Categories
history

Early Easter

According to an email that has been floating around, Easter is coming particularly early this year, and won’t be this early again for another 220 years.

Do you realize how early Easter is this year? As you may know, Easter is always the 1st Sunday after the 1st full moon after the Spring Equinox (which is March 20). This dating of Easter is based on the lunar calendar that Hebrew people used to identify passover, which is why it moves around on our Roman calendar.

Found out a couple of things you might be interested in! Based on the above, Easter can actually be one day earlier (March 22) but that is pretty rare.

Here’s the interesting info. This year is the earliest Easter any of us will ever see the rest of our lives! And only the most elderly of our population have ever seen it this early (95 years old or above!). And none of us have ever, or will ever, see it a day earlier! Here’s the facts:

1) The next time Easter will be this early (March 23) will be the year 2228 (220 years from now). The last time it was this early was 1913 (so if you’re 95 or older, you are the only ones that were around for that!).

2) The next time it will be a day earlier, March 22, will be in the year 2285 (277 years from now). The last time it was on March 22 was 1818. So, no one alive today has or will ever see it any earlier than this year!

I took a look at the dates Easter has fallen on over the last few years:

  • Sunday 23rd April 2000
  • Sunday 15th April 2001
  • Sunday 31st March 2002
  • Sunday 20th April 2003
  • Sunday 11th April 2004
  • Sunday 27th March 2005
  • Sunday 16th April 2006
  • Sunday 8th April 2007

So, it’s not insanely early, just a week or so than the earliest Easters we are accustomed.

Remember, even though the holiday is early, there is still time to buy your chocolates, eat them and get more in time for Easter. Happy hunting.

(Via)

Categories
history religion

Misquoting Jesus

In 1707, a biblical theologian named John Mill was the first to collect and combine the text of some 100 extant New Testament manuscripts. After 30 years of study he noted over 30,000 various major to mostly slight errors in the different versions of the New Testament manuscripts. His discovery brought to light the fact that so many different versions of the New Testament exist and that the book many people think of as the immutable word of God has an uncomfortably long history of changes.

The following video lecture is a tremendously interesting look at some of the discrepancies by world renowned bible scholar and author Dr. Bart D. Ehrman.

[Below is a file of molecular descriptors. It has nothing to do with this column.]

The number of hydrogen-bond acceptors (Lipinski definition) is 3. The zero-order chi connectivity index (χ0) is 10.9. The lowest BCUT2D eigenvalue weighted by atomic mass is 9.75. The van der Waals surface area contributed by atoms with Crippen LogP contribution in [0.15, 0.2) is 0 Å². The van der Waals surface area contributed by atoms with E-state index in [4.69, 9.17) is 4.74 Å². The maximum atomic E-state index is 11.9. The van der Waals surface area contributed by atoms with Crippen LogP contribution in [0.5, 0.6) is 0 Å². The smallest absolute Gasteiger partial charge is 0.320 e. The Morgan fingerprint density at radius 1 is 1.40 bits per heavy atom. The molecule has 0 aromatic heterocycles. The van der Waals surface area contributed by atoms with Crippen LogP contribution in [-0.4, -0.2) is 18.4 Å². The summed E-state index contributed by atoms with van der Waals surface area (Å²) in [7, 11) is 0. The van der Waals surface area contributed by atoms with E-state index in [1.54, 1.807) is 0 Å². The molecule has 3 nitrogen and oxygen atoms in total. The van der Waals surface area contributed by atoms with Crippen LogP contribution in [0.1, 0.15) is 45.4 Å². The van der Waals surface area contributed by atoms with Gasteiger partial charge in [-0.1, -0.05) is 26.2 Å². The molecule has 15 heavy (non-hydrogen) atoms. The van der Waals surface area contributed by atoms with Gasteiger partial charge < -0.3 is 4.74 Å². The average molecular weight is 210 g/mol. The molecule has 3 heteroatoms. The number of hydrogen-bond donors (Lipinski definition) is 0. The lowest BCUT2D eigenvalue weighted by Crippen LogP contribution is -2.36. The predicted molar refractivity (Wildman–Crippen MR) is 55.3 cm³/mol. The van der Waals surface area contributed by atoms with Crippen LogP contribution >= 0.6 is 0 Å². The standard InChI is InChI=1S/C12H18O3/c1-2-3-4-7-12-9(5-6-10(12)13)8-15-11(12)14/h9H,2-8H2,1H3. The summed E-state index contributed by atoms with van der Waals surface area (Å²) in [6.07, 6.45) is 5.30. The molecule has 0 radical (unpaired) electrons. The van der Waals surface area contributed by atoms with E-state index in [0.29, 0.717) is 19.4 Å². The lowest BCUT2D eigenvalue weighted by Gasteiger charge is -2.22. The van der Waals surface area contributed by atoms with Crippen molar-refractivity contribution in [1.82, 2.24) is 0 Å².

“There are places where we don’t know what the authors of the New Testament wrote. […]

The problem of not having the originals of the New Testament, though, is a problem for everyone—not simply for those that believe that the bible was inspired by God.

For all of us, I think, the bible is the most important book in Western Civilization. It continues to be cited in public debates over gay rights, abortion, over whether to go to war with foreign countries, over how to organize and run our society. But how do we interpret the New Testament? It’s hard to know what the words of the New Testament mean, if we don’t know what the words were.

And so in this lecture I’ll be talking about not knowing what the words were and what we might know about the originals of the New Testament, how they got lost and how possibly they might be reconstructed.”

[Misquoting Jesus| Youtube]

Categories
history

Maps of War

Though I’ve found the turbulent history of the Middle East to be fascinating, I’ve never before found a resource so eloquent as the Maps of War Imperial History which enables one to see 5000 years of empire building and state history in about 90 seconds.

Imperial History Maps of War

Though a lot of the empires shown here are familiar, I had no idea their respective magnitudes or durations.

(via Coolhunting)

Categories
history humor

Robert Newman History of Oil

I really liked this Google Youtube Video: Robert Newman History of oil. It hits on so many important themes and ideas in such a brilliant way that all I can say is that if you are remotely interested in world politics/economics and history, then this is required watching. It’s also quite funny.

Robert Newman History of Oil

From the description:

Robert Newman gets to grips with the wars and politics of the last hundred years—but rather than adhering to the history we were fed at school, [he] places oil centre stage as the cause of all commotion. This innovative history programme is based around Robert Newman’s stand-up act and supported by resourceful archive sequences and stills with satirical impersonations of historical figures from Mayan priests to Archduke Ferdinand. Quirky details such as a bicycle powered street lamp on the stage brings home the pertinent question of just how we are going to survive when the world’s oil supplies are finally exhausted.

I’ve come to reconsider my stance on these polished conspiracy theory videos—they are thought provoking but I believe if they are not approached with a critical eye, they can be dangerous.